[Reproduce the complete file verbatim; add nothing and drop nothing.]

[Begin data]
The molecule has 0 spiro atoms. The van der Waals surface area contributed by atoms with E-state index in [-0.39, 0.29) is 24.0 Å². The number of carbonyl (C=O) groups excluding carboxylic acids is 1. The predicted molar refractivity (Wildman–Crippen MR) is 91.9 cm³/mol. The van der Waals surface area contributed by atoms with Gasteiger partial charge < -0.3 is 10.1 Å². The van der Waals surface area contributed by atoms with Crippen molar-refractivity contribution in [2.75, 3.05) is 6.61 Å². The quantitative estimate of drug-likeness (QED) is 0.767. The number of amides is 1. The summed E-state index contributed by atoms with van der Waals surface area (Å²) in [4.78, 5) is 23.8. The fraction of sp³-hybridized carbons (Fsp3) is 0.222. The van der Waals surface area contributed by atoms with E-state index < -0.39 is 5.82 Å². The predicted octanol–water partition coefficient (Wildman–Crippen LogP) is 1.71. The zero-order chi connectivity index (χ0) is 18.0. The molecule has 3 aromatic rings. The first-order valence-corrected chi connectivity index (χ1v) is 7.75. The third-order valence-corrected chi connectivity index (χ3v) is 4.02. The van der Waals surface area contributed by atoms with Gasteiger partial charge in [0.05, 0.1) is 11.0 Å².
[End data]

The molecule has 0 spiro atoms. The van der Waals surface area contributed by atoms with E-state index in [-0.39, 0.29) is 24.0 Å². The number of carbonyl (C=O) groups excluding carboxylic acids is 1. The predicted molar refractivity (Wildman–Crippen MR) is 91.9 cm³/mol. The van der Waals surface area contributed by atoms with Gasteiger partial charge < -0.3 is 10.1 Å². The van der Waals surface area contributed by atoms with Crippen molar-refractivity contribution in [2.75, 3.05) is 6.61 Å². The quantitative estimate of drug-likeness (QED) is 0.767. The number of amides is 1. The summed E-state index contributed by atoms with van der Waals surface area (Å²) in [4.78, 5) is 23.8. The fraction of sp³-hybridized carbons (Fsp3) is 0.222. The van der Waals surface area contributed by atoms with E-state index < -0.39 is 5.82 Å². The predicted octanol–water partition coefficient (Wildman–Crippen LogP) is 1.71. The zero-order chi connectivity index (χ0) is 18.0. The molecule has 3 aromatic rings. The first-order valence-corrected chi connectivity index (χ1v) is 7.75. The third-order valence-corrected chi connectivity index (χ3v) is 4.02. The van der Waals surface area contributed by atoms with Gasteiger partial charge in [0.05, 0.1) is 11.0 Å².